Friday, June 13, 2008

Removal of Ingham judge from office caps busy week for the MSC

The top tier of our "One Court of Justice" has made a lot of waves in the last few days.

Moments ago, the Michigan Supreme Court removed suspended Ingham County Circuit Court Judge Beverley Nettles-Nickerson from office, effective immediately. Justice Weaver concurred in the removal but dissented from the majority's imposition of $12,000 in costs against the former judge. The following misconduct was the basis for the removal:

"(1) Respondent twice made false statements under oath in connection with her divorce proceeding (Count I);
"(2) Respondent made and solicited other false statements while not under oath, including the submission of fabricated evidence to the Judicial Tenure Commission (Count II);
"(3) Respondent improperly listed cases on the no-progress docket (Count III);
"(4) Respondent was absent excessively and engaged in belated commencement of proceedings, untimely adjournments, and improper docket management (Count IV);
"(5) Respondent allowed a social relationship to influence the release of a criminal defendant from probation (Count VI); and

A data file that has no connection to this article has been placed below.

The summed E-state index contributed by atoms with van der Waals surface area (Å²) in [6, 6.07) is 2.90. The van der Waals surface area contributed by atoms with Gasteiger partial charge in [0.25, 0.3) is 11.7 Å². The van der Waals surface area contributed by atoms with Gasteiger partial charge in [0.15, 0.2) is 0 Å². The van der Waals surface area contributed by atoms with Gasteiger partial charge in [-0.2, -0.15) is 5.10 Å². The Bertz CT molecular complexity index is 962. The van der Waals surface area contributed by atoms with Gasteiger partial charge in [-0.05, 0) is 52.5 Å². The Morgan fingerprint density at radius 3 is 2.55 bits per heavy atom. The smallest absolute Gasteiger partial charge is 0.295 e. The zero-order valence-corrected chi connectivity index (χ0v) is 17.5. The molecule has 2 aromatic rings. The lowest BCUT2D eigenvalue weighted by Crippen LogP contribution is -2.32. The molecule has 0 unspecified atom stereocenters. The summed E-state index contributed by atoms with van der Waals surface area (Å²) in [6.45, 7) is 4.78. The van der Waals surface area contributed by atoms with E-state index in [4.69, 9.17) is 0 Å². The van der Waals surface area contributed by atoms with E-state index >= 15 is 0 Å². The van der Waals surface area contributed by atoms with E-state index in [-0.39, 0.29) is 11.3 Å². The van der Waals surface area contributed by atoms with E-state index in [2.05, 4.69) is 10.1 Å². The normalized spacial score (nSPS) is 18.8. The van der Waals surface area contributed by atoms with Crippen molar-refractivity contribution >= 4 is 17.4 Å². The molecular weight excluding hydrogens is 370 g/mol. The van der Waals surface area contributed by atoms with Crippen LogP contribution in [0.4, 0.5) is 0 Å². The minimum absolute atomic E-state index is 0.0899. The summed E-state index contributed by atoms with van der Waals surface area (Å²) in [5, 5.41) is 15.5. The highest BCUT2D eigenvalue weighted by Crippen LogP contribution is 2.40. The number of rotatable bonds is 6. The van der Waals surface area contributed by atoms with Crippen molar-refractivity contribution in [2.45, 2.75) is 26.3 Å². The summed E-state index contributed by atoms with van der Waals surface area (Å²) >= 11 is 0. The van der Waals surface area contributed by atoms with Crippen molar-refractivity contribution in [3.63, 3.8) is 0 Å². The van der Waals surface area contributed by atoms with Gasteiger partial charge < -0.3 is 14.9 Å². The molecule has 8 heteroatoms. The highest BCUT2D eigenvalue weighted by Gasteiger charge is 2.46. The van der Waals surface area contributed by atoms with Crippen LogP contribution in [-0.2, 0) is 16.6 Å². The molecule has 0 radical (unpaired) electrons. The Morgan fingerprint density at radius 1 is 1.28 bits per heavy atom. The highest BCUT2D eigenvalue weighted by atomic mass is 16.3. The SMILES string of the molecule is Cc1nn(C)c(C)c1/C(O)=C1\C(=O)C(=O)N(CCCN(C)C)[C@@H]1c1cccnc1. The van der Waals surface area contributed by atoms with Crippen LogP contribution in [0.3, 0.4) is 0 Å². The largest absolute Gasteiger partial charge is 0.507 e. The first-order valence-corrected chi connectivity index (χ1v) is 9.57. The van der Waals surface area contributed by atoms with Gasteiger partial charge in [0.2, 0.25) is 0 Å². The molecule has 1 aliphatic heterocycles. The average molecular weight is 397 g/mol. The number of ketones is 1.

"(6) Respondent recklessly flaunted her judicial office (Count IX)."
Full opinion here. Copy of the Judicial Tenure Commissions report and recommendation referred to in the opinion here.

Yesterday, in a major workers' comp case, Stokes v. Chrysler, Justice Stephen Markman, writing for a 4-3 majority, raised the bar for claimants to establish a disability.

On Wednesday, three opinions from the Michigan Supreme Court:

In People v. Ream, Markman wrote a 5-2 decision that approves, in felony murder cases, convictions and sentences for both felony murder and the predicate felony.

Justice Marilyn Kelly, writing for a rare unanimous court in Kuznar v. Raksha Corp., announced that a pharmacy, which dispensed an allegedly incorrect prescription through a clerk who wasn't being supervised by an on-site licensed pharmacist, cannot be sued for medical malpractice but can most definitely be sued for negligence. The ruling gave the plaintiff in the case a longer statute of limitations.

Justice Robert Young was heard from in Mich. Dep't of Transp. v. Tomkins. Young's 4-3 decision held that when computing just compensation for property taken for a road construction project, a statute that precludes compensation for the aggravation and inconvenience caused by the construction does not offend the Michigan constitution.

Also on Wednesday, the court removed Kathryn George as the chief judge of the Macomb County Probate Court. George remains on the probate bench. Former Macomb County circuit and probate court judge, the Hon. Kenneth Sanborn, was named acting chief judge. Part of his job will be to make peace between George and Judge Pamela O'Sullivan, who was the court's chief judge until the MSC replaced her with George.

The order removing George contains a long statement by Justice Elizabeth Weaver, which reiterates her view that George should never have been appointed as chief judge in the first place.

1 comment:

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